You feel like the time has come to spend the night away from your baby, toddler or even school-aged child for the first time. It’s a huge moment, both exciting and terrifying at same time. How can you be more excited, less terrified and perhaps even enjoy yourself?
Spending the Evening or Night Away From Your Child
Know the Person Your Child Will be With
Whether you are leaving your child with a family member or friend make sure you are completely comfortable with them. If you aren’t comfortable with them, then you are not going to enjoy your time away.
I recommend having someone close to you and your child, someone they are familiar with.
Have Them Come to You
I know it can feel like a burden to ask someone else to watch your child sometimes, but it will help you and your child to have the person watching your child come to your house. Familiar surroundings will make it that much easier for your child to go to sleep.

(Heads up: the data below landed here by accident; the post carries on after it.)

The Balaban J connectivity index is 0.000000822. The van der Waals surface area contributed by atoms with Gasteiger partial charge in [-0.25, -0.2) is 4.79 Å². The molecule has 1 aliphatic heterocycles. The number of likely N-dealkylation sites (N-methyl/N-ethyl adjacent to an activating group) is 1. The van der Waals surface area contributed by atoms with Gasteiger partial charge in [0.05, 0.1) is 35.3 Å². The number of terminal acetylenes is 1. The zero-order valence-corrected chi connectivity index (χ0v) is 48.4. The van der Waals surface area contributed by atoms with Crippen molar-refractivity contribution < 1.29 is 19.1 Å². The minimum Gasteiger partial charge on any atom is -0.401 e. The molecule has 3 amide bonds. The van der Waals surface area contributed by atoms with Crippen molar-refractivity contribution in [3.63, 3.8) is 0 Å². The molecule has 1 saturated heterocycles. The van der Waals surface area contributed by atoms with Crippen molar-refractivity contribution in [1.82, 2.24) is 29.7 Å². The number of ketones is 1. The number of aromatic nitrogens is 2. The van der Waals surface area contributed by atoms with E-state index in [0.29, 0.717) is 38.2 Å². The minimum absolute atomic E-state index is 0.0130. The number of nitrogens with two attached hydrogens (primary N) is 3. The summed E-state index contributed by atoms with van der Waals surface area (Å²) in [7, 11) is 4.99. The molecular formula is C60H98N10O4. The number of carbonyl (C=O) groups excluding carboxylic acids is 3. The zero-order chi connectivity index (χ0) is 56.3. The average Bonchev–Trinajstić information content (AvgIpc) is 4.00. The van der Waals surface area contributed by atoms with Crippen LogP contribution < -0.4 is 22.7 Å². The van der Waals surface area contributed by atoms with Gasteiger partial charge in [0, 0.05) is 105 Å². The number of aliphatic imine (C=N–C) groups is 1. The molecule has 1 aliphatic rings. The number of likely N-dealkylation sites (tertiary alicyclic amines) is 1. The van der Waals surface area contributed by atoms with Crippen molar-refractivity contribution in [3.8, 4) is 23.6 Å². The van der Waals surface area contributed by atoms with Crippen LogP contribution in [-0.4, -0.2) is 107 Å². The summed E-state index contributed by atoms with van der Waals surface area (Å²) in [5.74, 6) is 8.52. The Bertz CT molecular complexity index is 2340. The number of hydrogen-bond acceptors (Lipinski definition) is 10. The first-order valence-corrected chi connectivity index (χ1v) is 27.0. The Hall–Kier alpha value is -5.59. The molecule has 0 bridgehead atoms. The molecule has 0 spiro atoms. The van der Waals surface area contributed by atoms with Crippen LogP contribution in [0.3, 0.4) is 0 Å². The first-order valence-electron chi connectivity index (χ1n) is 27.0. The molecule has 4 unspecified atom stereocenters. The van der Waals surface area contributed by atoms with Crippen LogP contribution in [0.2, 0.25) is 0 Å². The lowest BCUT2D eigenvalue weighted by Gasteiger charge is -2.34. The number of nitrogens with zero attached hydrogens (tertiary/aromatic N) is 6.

Write it Down
Write down your evening (or whatever time of the day you’ll be away) routine. Kids of all ages function a lot better on a schedule, and when they know what is going to be happening next. Write down the normal meal time, bottle feedings, bed times. Include when baby typically wakes up through the night.
No matter how well you know a person or how often you may talk on the phone, write down your phone number (and the phone number of your partner, if applicable) in case of an emergency. Don’t forget a health card number and other medical information that may be needed.
Something With Your Smell
Snuggle with one of your baby’s blankets or child’s stuffed animals and leave it in their crib or bed. The smell of mom can be comforting, especially in the middle of the night when they have woken up for a midnight feeding or from a bad dream.
While it’s natural to feel nervous, these small preparations may help you feel a bit more comfortable, and allow for a successful and much needed break.
Wise Mamas: what do you do to make your night or evening away from your child(ren) easier?
*Opinions expressed are those of the author, and not necessarily those of Parent Life Network or their partners.